The Brazilian label Elenco (‘casting’ in Portuguese) is THE landmark on the Bossa Nova scene. It owes its notoriety to its artists, but also to its highly contrasted black and white vinyl sleeves enhanced by a few dashes of red, as well as to its logo in the shape of a lit spotlight being held up by the N, and also to its founder: Aloysio de Oliveira.
When Carmen Miranda’s former accompanist in the USA was fired from Odeon where he was the artistic director, he was immediately hired by Philips to fill the same position. In 1961, war raged between the major record companies to exploit the Bossa Nova sound. At Odeon, Aloysio de Oliveira had supervised the first two founding albums of the genre (from João Gilberto) and entrusted photographer Chico Pereira and graphic designer Cesar Villela with the covers. He’d surrounded himself with talented composers such as Tom Jobim, Vinicius de Moraes, and Carlos Lyra, and with young performers such as Silvia Telles, Alayde Costa, Lucio Alves, and Sergio Ricardo.
At Philips de Oliveira recreated his team. He rehired Silvia Telles and Lucio Alves who had also been dismissed by Odeon, although he didn’t quite regain the kind of freedom he’d enjoyed at his former record company. So he then decided to set up his own label, entirely dedicated to Bossa Nova and inspired by the shows he’d produced at night in a Copacabana restaurant, Le Bon Gourmet, in the heart of Beco das Garrafas, an area famous for nightclubs frequented by Rio de Janeiro’s musicians.
Elenco was born in 1963 with the duo Vinicius and Odete Lara. What followed was sixty albums, all identifiable by their modernist and intimate covers created by Cesar Villela and Chico Pereira, including those of Baden Powell, Roberto Menescal, and Cyro Monteiro; the Brazilian version of The composer of Desafinado; plays by Tom Jobim; the first LPs from Nara Leão, Edu Lobo, Sydney Miller, and Rosinha de Valença; the shows of Maysa and the American Lennie Dale; and encounters with artists like Dick Farney, a Sinatra-style crooner, and with the actress and singer Norma Bengell.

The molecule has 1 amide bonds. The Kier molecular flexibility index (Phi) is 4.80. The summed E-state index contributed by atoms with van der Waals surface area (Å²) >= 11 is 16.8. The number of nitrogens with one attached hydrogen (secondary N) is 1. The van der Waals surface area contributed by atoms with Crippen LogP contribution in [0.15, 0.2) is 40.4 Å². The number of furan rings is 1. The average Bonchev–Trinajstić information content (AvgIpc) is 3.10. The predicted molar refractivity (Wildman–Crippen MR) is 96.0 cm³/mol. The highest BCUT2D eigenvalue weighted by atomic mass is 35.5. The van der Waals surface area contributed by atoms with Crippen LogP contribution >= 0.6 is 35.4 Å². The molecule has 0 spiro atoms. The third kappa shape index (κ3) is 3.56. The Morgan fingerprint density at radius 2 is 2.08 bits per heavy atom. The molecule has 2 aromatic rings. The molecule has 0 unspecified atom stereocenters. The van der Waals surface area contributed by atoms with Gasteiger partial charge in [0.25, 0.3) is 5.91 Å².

While the label could be proud of its artists (who were only ever paid in royalties) sales struggled. Without a distributor to take the discs across Brazil, few albums were successful enough to have sales exceeding the original 2000 copies. In São Paulo, Elenco faced competition from RGE, Farroupilha and the Brazilian subsidiary of Audio Fidelity. Nara Leão’s departure at the end of 1964 to Philips, who were already doing well with the Tamba Trio, Eumir Deudato, Sergio Mendes and Jorge Ben, was a serious blow to de Oliveira’s morale.
Aloysio de Oliveira ran Elenco until 1968, launching artists such as Nana Caymmi and MPB4, before selling it to Philips and moving back to the United States. It finally shut down in 1984, leaving as its legacy a unique aesthetic in the history of music. The vinyls have become a cult object and a collector’s item for new generations of vinyl lovers.